Starting a Start Up

What should be the top 5 focus areas for a small start up, especially one that has no initial funding?

Having been involved with a few startups, and still learning, three surely come to mind.

  1. Cash Focus - managing your cash has to be of supreme importance, just doing things because you have the money to do it, isn’t the best idea. So one needs to establish a model quickly, create services which help you generate enough cash.

  2. People - as always finding people can be very tricky, even if you hire someone based on a promise of growth. Frustration can quickly develop within a few months of being with each other.

  3. Low Cost Prototyping - you have to figure out how to test your business or service or product, quickly and cheaply. Spending all your money to bring your idea to life only to learn the market isnt ready, is a recipe for failure.

Here is a nice article about the importance of operational efficiency for startups, not just the bootstrapped ones.

A great article by professor at Insead. Perhaps a small set of people dedicated to the future in an organization, with serious support from the top, is very important.

A great team is necessary for a startup, here is a well articulated article on the importance of founding team.

A good article on why startups should not focus excessively on the cultural fit aspect, especially for senior level employees.

once worked with a startup that wanted to hire a new VP of engineering. When I asked the CEO what he was looking for in a candidate, he said, “Someone who can play the drums.” (This CEO happened to be learning the drums at the time.) He was dead serious.

This may sound like a crazy, off-the-wall request, but it highlights a surprisingly common problem in recruiting. I work with startups all the time who say they need someone with the skills and experience to help them scale their company and take it to the next level, business-wise. But when it actually comes time to interview candidates, they’re completely – and myopically – focused on cultural issues instead.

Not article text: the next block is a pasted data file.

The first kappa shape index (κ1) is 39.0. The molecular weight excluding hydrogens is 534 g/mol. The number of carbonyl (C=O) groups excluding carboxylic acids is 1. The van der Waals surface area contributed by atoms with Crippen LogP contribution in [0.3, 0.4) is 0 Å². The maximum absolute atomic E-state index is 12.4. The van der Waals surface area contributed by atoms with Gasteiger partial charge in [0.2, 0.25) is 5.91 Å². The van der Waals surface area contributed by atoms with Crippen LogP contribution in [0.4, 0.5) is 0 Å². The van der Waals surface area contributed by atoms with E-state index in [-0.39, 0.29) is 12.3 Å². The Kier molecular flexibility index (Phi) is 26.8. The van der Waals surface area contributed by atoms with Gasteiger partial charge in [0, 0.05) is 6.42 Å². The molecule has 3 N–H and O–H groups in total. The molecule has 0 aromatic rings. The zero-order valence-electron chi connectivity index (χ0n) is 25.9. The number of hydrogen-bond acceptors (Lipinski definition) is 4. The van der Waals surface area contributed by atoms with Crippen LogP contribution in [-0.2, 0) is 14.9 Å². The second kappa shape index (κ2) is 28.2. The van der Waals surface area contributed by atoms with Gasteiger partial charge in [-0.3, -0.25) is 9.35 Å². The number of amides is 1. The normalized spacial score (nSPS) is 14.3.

https://www.forbes.com/sites/groupthink/2017/07/03/startups-dont-fall-into-the-culture-fit-hiring-trap/#12e976fb1ad6

Here is an article on keeping the focus of your product and service in a niche area initially and scaling just that.

https://yourstory.com/2017/09/scaling-biz-with-single-product/

Ratan Tata, and what he looks at when investing in a company.

Here is the journey of Wingify, one of the most successful bootstrapped startups

https://factordaily.com/outliers-35-wingify-paras-chopra/

Some comments from Yumist, a food startup which shutdown recently.

Here is the blog posted by the company - https://www.yumist.com/blog/its-been-a-fabulous-journey-but/

Found the below quote to be interesting.

“We failed to raise the kind of capital that this business required while staying true to the customer problem. In hindsight, there’s a bunch of internal and external factors that led us to this dead end,” said the company in a blog post.

“From launching in a second city prematurely, or committing to a high growth, high burn model just because prospective investors wanted to see that back in 2015, or taking a tad bit too long to find the right business model, we made our mistakes. We learnt from these mistakes and recovered fast, but maybe not too fast,” it added.

Here are some lessons from non-tech people about successful startups. The article is written very passionately, a good read.

https://hackernoon.com/9-things-that-i-learnt-from-the-most-successful-non-tech-founders-9525efd27163

VC’s are no longer lending money that easily

India is the third-largest start-up hub in the world, according to industry group Nasscom. It saw a peak in funding in 2015 when close to $6 billion was invested in new companies, according to research company Venture Intelligence.

A nice article about legalities of starting a startup

How best to reward and retain employees, a great perspective.

Entrepreneurship is risky, and the odds are rarely stacked in favour. It is a known fact that close to 99 percent of startups fail, and for one to remain in the limelight, it is important to plan and prepare from the word ‘go’.

In most cases, it is a ‘founder’s mindset’, and emotional quotient (EQ) that determines whether she or he can attract investments, the right people, and understand the market. Everything boils down to intrinsic and internal factors that are closely associated with the entrepreneur.

Came across this interesting offering by Codesign Labs, a full-service digital platform providing the branding, graphic design, content creation, mobile and web development services for start-ups, introduced new product –Power Deck, a one stop destination that fulfils all presentation design need of a start-up.

Read more at:

Here is another article that is insightful.

Some advice from the founder of Duolingo

2 traits he honed - from the CEO of Burger King

https://www.businessinsider.in/the-ceo-who-took-over-burger-king-at-age-32-says-his-2-greatest-skills-have-helped-the-company-grow-quickly/articleshow/67233090.cms